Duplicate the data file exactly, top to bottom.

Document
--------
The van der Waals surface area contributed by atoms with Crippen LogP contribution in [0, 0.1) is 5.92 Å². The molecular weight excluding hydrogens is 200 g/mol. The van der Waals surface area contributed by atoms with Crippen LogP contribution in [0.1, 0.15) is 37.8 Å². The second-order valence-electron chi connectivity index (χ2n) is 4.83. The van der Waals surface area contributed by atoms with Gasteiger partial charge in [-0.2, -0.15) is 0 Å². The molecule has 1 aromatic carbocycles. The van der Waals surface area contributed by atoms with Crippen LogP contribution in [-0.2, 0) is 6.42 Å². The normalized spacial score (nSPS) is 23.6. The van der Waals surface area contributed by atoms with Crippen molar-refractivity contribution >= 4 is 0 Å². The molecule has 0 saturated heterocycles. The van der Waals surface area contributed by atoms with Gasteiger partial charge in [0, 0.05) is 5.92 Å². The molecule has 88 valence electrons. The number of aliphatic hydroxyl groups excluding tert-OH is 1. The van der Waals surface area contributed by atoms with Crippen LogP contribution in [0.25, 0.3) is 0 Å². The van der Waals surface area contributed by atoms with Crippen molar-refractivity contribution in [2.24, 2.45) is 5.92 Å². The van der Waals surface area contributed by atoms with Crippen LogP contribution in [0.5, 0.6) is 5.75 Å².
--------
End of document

The van der Waals surface area contributed by atoms with Crippen LogP contribution in [0, 0.1) is 5.92 Å². The molecular weight excluding hydrogens is 200 g/mol. The van der Waals surface area contributed by atoms with Crippen LogP contribution in [0.1, 0.15) is 37.8 Å². The second-order valence-electron chi connectivity index (χ2n) is 4.83. The van der Waals surface area contributed by atoms with Gasteiger partial charge in [-0.2, -0.15) is 0 Å². The molecule has 1 aromatic carbocycles. The van der Waals surface area contributed by atoms with Crippen LogP contribution in [-0.2, 0) is 6.42 Å². The normalized spacial score (nSPS) is 23.6. The van der Waals surface area contributed by atoms with Crippen molar-refractivity contribution >= 4 is 0 Å². The molecule has 0 saturated heterocycles. The van der Waals surface area contributed by atoms with Gasteiger partial charge in [0, 0.05) is 5.92 Å². The molecule has 88 valence electrons. The number of aliphatic hydroxyl groups excluding tert-OH is 1. The van der Waals surface area contributed by atoms with Crippen LogP contribution in [0.25, 0.3) is 0 Å². The van der Waals surface area contributed by atoms with Crippen molar-refractivity contribution in [2.24, 2.45) is 5.92 Å². The van der Waals surface area contributed by atoms with Crippen LogP contribution in [0.5, 0.6) is 5.75 Å².